By Gadjo Cardenas Sevilla
Microsoft has given owners of legitimate Windows 7 and Windows 8 PCs the opportunity to upgrade to Windows 10 for free. That opportunity draws to a close tomorrow on the first year anniversary of Windows 10.
Microsoft has done everything in its power to get the world updated to Windows 10. They’ve made an unprecedented free upgrade offer for users of licensed Windows 7 and Windows 8 devices (which are of course compatible with Windows 10), they’ve even integrated pop-up alerts on people’s Start screens and at times even inadvertently triggered unwanted updates, even in very public situations.
The result is that consumers and businesses have installed Windows 10 on more than 350 million devices worldwide. Not too shabby, even for an upgrade that was mostly given away free of charge.
While the messaging on how to upgrade and why wasn’t always clear. It was quite clear that the offer for a free Windows 10 upgrade was finite, and now we’re a day away from that window closing for good.
This means if you’ve had the option to upgrade Windows 10 but have let it lapse, then you will not be able to upgrade in the future unless you purchase a copy or key of Windows 10. Windows 10 Home will cost $149.00 CAD after the free upgrade period.
So, why is it crucial to upgrade to Windows 10?
“Windows 10 benefits all users because it is the best – and most secure – version of Windows. It helps safeguard against viruses, malware and phishing and offers Windows Hello, which provides a fast, more secure, password-free way to log in,” explains Sherief Ibrahim,Microsoft Canada’s Director for Windows & Devices Business Group.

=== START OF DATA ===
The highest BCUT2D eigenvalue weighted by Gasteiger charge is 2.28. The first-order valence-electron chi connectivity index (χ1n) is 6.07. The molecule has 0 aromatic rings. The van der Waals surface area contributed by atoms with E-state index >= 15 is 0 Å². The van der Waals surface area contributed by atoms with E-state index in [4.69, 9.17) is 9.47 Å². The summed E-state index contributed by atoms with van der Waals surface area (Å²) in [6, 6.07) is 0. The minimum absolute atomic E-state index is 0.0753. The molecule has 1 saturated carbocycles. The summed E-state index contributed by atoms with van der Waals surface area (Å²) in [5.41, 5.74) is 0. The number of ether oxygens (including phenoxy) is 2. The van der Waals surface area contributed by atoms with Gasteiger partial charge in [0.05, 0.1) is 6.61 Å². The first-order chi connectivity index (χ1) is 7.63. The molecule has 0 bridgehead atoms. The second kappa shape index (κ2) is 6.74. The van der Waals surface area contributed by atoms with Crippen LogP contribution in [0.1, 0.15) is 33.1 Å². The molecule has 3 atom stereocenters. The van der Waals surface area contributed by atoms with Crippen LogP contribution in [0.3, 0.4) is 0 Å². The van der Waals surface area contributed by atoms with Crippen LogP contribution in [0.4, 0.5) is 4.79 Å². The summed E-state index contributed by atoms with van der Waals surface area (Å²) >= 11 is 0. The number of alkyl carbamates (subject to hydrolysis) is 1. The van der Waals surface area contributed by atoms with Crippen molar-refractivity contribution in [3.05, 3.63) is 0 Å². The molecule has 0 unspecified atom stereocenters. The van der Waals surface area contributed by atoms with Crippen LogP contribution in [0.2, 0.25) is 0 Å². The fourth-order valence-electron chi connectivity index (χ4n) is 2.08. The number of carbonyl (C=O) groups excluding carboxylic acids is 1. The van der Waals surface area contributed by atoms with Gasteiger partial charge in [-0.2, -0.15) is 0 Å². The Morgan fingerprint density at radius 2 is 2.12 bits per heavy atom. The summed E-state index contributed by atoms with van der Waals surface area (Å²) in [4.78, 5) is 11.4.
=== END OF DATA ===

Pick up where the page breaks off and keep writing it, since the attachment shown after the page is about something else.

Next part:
“These features have never been more critical, as security has never been more at risk, with over 250 million daily threats. From the beginning of our work on Windows 10, we’ve been led by customer feedback, informed by millions of Windows Insiders and feedback we gather from customers around the world. We’re continuing to iterate on the upgrade experience based on their feedback,” he adds.
Consider that Microsoft is going to focus its resources on Windows 10, specially with a huge Anniversary Update shipping on August 2, and it becomes pretty clear they will limit or eventually phase out support for older versions of Windows.
I’ve been using the insider build of Windows 1o for months on my old but capable Sony VAIO Duo 13 2-in-1. Some of the features that I have found useful are the Cortana personal assistant, the ability to shift between tablet and desktop mode plus the improved features on the Microsoft Edge browser.
I like how Windows 10 continues to work well on older hardware, and while some of the features, like Windows Hello facial recognition are hardware dependent, most users should be able to make use of the benefits offered by Windows 10 provided their hardware meets the minimum requirements.
I’ve also been testing Windows 10 on a Lumia 950 to see where the platform is headed in the mobile version and while I haven’t tested the Continuum feature (requires an accessory which I did not purchase) that makes it possible to use my phone as a desktop, I feel that Continuum can be the killer feature that could generate renewed interest in Windows Phone. It is the one feature that neither iOS nor Android seem to have any interest in competing with.
“We’re working with phone manufacturers and mobile operators to make Windows 10 Mobile available to supported Windows Phone 8.1 devices as an update, at no charge to customers. Customers can download the “upgrade advisor” from the Store to determine if their phone is eligible for the upgrade,” Ibrahim explains. This means some backwards compatibility should come to older Windows 8.1-powered smartphones, fingers crossed.
So, if you have older PCs that you plan on using for the foreseeable future and want the latest and greatest OS Microsoft has to offer, you can go upgrade them right now.